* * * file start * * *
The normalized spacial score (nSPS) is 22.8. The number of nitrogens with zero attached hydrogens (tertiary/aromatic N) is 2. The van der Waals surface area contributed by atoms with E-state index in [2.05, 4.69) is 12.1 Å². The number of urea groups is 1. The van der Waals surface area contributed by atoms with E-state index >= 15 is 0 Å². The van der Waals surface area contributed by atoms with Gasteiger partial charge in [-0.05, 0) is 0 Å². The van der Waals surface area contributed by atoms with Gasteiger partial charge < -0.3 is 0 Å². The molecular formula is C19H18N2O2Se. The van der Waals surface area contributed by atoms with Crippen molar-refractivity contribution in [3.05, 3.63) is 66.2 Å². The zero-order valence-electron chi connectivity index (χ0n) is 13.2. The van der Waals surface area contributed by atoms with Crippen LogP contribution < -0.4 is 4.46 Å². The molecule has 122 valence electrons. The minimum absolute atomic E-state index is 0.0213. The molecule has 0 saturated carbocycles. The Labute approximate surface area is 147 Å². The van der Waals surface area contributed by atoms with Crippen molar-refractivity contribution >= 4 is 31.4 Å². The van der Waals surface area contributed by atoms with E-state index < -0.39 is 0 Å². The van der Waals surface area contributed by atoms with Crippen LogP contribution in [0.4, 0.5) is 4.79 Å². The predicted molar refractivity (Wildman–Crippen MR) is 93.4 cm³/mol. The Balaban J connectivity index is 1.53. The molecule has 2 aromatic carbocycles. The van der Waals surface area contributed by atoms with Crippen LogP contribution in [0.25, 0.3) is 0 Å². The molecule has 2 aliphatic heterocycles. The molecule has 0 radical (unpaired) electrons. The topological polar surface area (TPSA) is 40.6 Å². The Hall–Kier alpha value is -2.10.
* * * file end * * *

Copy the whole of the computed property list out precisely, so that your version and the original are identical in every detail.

The normalized spacial score (nSPS) is 22.8. The number of nitrogens with zero attached hydrogens (tertiary/aromatic N) is 2. The van der Waals surface area contributed by atoms with E-state index in [2.05, 4.69) is 12.1 Å². The number of urea groups is 1. The van der Waals surface area contributed by atoms with E-state index >= 15 is 0 Å². The van der Waals surface area contributed by atoms with Gasteiger partial charge in [-0.05, 0) is 0 Å². The van der Waals surface area contributed by atoms with Gasteiger partial charge < -0.3 is 0 Å². The molecular formula is C19H18N2O2Se. The van der Waals surface area contributed by atoms with Crippen molar-refractivity contribution in [3.05, 3.63) is 66.2 Å². The zero-order valence-electron chi connectivity index (χ0n) is 13.2. The van der Waals surface area contributed by atoms with Crippen LogP contribution < -0.4 is 4.46 Å². The molecule has 122 valence electrons. The minimum absolute atomic E-state index is 0.0213. The molecule has 0 saturated carbocycles. The Labute approximate surface area is 147 Å². The van der Waals surface area contributed by atoms with Crippen molar-refractivity contribution >= 4 is 31.4 Å². The van der Waals surface area contributed by atoms with E-state index < -0.39 is 0 Å². The van der Waals surface area contributed by atoms with Crippen LogP contribution in [0.4, 0.5) is 4.79 Å². The predicted molar refractivity (Wildman–Crippen MR) is 93.4 cm³/mol. The Balaban J connectivity index is 1.53. The molecule has 2 aromatic carbocycles. The van der Waals surface area contributed by atoms with Crippen LogP contribution in [0.25, 0.3) is 0 Å². The molecule has 2 aliphatic heterocycles. The molecule has 0 radical (unpaired) electrons. The topological polar surface area (TPSA) is 40.6 Å². The Hall–Kier alpha value is -2.10.